“…Hilton HHonors American Express: I use this one for groceries, gas, and drug store purchases in order to earn 6 points per dollar within those categories. Hilton points aren’t nearly as valuable as Ultimate Rewards, but even if you value these points at just half a cent each, 6X equates to a 3% rebate on all such purchases. It’s also convenient that I’ve found local drug stores (CVS and Walgreens, for example) that let me to buy Vanilla Reload cards with credit cards.”

    • Chris: SPG points are definitely more flexible, but I do value 6 Hilton points above 1 SPG point for hotel stays. In my experience, I can usually get between .5 and 1.5 cents per point value from Hilton points, so 6X is like a 3% to 9% rebate. With SPG, I usually get between 2 and 5 cents per point value. So, its true that 6X Hilton points aren’t way more valuable than 1 SPG, but I still think they are more valuable. The math becomes more compelling when you use the points on top end Hilton properties for 4 or more nights (so as to get an AXON or elite discount). Hilton top properties top out at 50K points per night, but go down to as little as 37,500 points per night for a long stay (with AXON or elite discounts). Top SPG properties can be as much as 35000 points per night, which goes down to 28000 if you stay for 5 nights and get the fifth night free. So when comparing top property to top property, SPG points are worth less than twice as much as Hilton points.

  24. How does Hilton HHonors American Express equal to 3% rebate? I just looked at the hilton hotel in Chicago. All the hotels will cost 40K to 50K points per night. However, they just cost around 120 dollars/night. It seems like 1 hilton point only worth about 0.25 cents. Are there any ways to better utilizing the points?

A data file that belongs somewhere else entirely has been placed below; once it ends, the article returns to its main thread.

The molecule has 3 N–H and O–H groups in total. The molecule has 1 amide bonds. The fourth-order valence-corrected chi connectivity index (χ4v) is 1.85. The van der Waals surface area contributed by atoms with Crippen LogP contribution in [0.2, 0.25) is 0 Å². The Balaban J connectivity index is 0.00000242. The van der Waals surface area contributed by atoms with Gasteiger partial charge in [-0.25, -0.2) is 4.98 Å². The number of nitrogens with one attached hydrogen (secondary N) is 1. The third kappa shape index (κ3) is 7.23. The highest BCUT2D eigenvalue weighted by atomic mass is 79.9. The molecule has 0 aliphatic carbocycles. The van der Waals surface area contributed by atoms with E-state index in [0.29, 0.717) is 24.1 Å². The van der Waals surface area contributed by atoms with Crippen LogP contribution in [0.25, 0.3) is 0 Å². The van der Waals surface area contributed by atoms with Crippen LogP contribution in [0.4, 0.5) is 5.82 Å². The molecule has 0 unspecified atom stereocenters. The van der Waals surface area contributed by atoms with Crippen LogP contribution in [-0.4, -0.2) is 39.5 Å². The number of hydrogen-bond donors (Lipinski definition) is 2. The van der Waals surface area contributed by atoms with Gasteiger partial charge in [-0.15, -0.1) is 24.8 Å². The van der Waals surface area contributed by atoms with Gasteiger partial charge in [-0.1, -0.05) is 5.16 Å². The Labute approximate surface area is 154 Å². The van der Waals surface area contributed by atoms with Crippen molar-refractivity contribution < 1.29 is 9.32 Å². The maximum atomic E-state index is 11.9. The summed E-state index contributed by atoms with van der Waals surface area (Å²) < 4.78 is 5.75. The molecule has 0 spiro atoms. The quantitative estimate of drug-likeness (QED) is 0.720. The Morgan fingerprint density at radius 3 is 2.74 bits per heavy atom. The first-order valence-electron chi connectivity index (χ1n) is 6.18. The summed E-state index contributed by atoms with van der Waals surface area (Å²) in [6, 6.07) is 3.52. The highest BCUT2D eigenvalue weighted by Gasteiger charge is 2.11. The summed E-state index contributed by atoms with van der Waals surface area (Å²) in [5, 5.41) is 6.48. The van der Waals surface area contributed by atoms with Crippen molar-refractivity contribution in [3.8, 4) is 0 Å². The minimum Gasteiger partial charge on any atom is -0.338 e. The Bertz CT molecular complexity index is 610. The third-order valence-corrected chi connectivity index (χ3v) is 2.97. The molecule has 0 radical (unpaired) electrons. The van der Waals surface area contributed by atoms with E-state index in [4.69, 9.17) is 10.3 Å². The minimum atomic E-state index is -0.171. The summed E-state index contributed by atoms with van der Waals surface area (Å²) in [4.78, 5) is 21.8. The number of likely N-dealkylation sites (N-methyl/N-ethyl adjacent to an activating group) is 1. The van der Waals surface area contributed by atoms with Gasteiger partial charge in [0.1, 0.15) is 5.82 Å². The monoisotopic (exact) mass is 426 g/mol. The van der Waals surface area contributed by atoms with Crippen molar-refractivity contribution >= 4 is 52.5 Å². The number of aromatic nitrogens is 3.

• Hello: As I just replied to Chris, I usually see between .5 and 1.5 per cent value from Hilton points, so 6X is like a 3 cent to 9 cent per dollar rebate. Yes, there are properties and situations where points are worth less than half a cent each, but you’ll find that in all points programs. Sometimes it makes sense to redeem points and sometimes it doesn’t. For example, I just looked at a night in Chicago and saw that SPG wants 12000 points for the W Chicago Lakeshore, but the room rate for that night is just $110. For that hotel, in that situation, SPG points are worth less than a penny each. In most cases, though, SPG points are worth much more (especially when Cash & Points redemptions are available)

  25. @FM – thanks for the link. After a quick search, it looks like ALL office supply stores around my area offer Level III details. Has anyone tried searching for the ones around their area? Does anyone know what the implications of level III are? Am I just getting really paranoid or does it mean credit card companies are paying more attention to what we are inking?

  26. I just checked that site and Officedepot submits Level III line item detail. Does that mean they know when people are using INK cards to buy Visa gift cards?